Billed as Kerala’s answer to Zadie Smith, Tania James channels Malayali wit in a novel told through the eyes of an elephant, a poacher and a filmmaker.
While her debut novel Atlas of Unknowns earned Tania James an Editor’s Choice review in the New York Times, her second has established her as a writer from the Indian diaspora, climbing into the league of Jhumpa Lahiri or Kiran Desai. Born in Chicago but raised in the American south and now living in Washington DC, regular pilgrimages back to her ancestral home in Kottayam have provided rich inspiration for both of her novels, as well as short stories that have been published in a collection entitled Aerogrammes. Admitting that it feels ‘excellent’ to be compared to Zadie Smith, James, 34, admits that ‘those are big heels to fill’, as her novel The Tusk that Did the Damage releases this month. We catch up with the writer and creative writing professor on everything from elephant psychology to the advantages of growing up between two cultures.
“I’m always trying to write a book different to the last, but I tend to circle back to family relationships. Families are such a rich, wonderfully complicated theatre, with their dynamics simmering over many years,” begins James, quickly adding that the families she writes about ‘are always much more complicated than mine!’ Yet while the relationship between two brothers plays a prominent role in her latest book, the story actually explores the fragile balance between endangered animal populations and the people who live in and around their habitats. The unfolding drama is told through the eyes of three narrators – a young American film maker, a poacher involved in the ivory trade and a supposedly dangerous male elephant known as ‘the gravedigger’. “The more I read about elephant psychology, and how trauma can embed into an elephant psyche, the more obsessed I became by the idea that the term ‘anthropomorphism’ is outdated. I felt that I could dramatise an elephant character if I stuck to what was known about elephant behaviour. In that sense, he is just a character like other characters,” the author shares.
Perhaps due to the multiple narrative voices, the story James presents is incredibly balanced, allowing the reader a glimpse into the complexity of the ivory trade, rather than presenting the issue in black and white terms. “Fiction is not compelling when it just gives the author’s opinion, so I’ve tried to offer worlds and conversations through the characters,” says James, adding that this doesn’t mean that she lacks an opinion on the moral questions her novel raises. “There are certain things that deserve judgment. For example, I don’t believe that elephants should be kept in captivity, and I do believe an effort should be made to balance the needs of humans and wildlife.” Unlike the young American filmmakers in her book, she’s swift to point out that she is on ‘precarious territory’. “Your on-the-ground perspective is important – if your daily reality is that an elephant could wipe out your livelihood then your opinion will be different. That’s why in the book I felt the need to stand back a little and call the hypocrisy of Emma, the American filmmaker, a little,” James explains.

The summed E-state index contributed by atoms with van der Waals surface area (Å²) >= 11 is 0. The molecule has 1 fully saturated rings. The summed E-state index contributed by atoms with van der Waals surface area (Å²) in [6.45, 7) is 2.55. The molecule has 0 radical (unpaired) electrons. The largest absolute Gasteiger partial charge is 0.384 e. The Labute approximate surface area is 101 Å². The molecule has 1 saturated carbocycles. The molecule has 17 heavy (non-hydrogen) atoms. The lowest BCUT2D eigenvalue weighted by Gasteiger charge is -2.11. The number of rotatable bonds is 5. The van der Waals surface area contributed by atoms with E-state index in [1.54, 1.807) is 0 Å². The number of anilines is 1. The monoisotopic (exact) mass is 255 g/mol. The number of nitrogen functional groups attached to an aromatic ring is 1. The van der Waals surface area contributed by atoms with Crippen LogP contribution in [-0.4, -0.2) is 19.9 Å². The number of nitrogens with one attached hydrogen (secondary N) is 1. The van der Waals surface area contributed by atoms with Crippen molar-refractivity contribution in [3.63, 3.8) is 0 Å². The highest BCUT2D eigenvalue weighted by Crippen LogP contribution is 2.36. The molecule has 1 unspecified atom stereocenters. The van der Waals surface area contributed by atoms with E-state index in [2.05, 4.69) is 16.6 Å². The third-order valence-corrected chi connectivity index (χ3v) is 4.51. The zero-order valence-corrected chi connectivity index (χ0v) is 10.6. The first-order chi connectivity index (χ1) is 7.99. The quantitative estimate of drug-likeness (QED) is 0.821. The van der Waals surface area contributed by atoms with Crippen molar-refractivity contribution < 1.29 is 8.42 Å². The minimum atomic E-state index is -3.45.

While research began through reading about elephant behaviour, James quickly realised that there was a limit to what she could glean from books, and spent an extended period of time at the IFAW Wildlife Rescue Center in Assam. Her time with veterinary surgeon Abhijit Bhawal inspired one of the book’s central characters. ‘‘There is no official wildlife rescue centre in Kerala, that I know of,’’James says. Yet she chose to shift her fictional account of the centre to the southern state, where she felt her Malayali roots stood her in better stead culturally. “My relationship with Kerala began as a place through family visits every couple of years. The place I used to see as a child is tinged with nostalgia. Travelling was magical and involved multiple planes, and long drives down bumpy roads, only to wake up in a place with a rooster crying. It felt like home, even though I never spent more than a month there at a stretch,” she recalls.